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As drought continues LA "water police" fight waste

Date:
August 29, 2014
Source:
AFP / Powered by NewsLook.com
Summary:
In the midst of a historic drought, Los Angeles is increasing efforts to go after people who waste water. Five water conservation "cops" drive around the city every day educating homeowners about the drought. Duration: 02:17 Video provided by AFP


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last updated on 2014-10-23 at 6:20 am EDT

From Waste to Wealth

From Waste to Wealth

Xinhua News Agency (Oct. 1, 2012) — Banquets in China may look glamorous, but they generate hundreds of thousands of tons of food waste every year. Taking on the losses, Chinese recycling companies have now come up with new ways of using food waste, while protecting the environment.
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India: E-Waste Recycling by Hand Common Among Delhi's Waste Pickers

India: E-Waste Recycling by Hand Common Among Delhi's Waste Pickers

Deutsche Welle (Apr. 22, 2013) — From household waste to old electronic parts - India's refuse problem has reached alarming proportions. The rag pickers of Delhi sift through rubbish dumps with their bare hands in the search for electronic waste that they can resell. The process is harmful both to the individuals involved and the environment. A German-Indian project aims to relieve the situation.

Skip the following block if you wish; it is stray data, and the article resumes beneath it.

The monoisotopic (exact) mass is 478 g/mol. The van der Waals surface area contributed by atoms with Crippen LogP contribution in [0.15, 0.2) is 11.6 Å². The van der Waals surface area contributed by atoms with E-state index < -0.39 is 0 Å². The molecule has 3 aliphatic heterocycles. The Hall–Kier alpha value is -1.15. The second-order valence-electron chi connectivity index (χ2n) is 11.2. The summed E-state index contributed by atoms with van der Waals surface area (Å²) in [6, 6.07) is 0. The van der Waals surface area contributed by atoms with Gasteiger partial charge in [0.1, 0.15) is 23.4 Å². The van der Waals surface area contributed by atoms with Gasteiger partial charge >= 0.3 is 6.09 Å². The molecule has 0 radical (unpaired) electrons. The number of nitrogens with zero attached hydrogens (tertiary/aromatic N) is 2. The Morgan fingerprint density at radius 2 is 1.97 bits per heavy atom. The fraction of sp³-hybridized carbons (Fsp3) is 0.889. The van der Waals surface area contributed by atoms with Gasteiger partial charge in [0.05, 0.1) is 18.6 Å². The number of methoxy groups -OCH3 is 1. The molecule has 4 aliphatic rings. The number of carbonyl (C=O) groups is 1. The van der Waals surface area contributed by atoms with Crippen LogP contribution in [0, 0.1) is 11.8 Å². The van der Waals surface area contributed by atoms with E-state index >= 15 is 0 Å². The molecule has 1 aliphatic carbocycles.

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Recycling Seafood: Oil From Fish Waste

Recycling Seafood: Oil From Fish Waste

Deutsche Welle (June 23, 2013) — Leftovers from the fish industry might become a valuable raw material in the future. A German company has developed a system for recycling shrimp shells and other fish waste to create oils for the food production industry. The oils are rich in omega-3 fatty acids, which help prevent cardiovascular problems. The aim is to minimize waste from the fish-processing industry. Other potential leftovers are turned into a powder that is high in protein and may have anti-inflammatory properties.
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From Feces to Fuel Scientist Sees Potential in Poop-Power

From Feces to Fuel Scientist Sees Potential in Poop-Power

Reuters (May 25, 2012) — Researchers are trying to convert human fecal waste into butanol to power cars of the future. Butanol is a high-energy fuel similar to gasoline. Using genetically engineered fungus, a scientist at Washington University in St. Louis believes it could one day be produced from one of the world' s most plentiful waste products.
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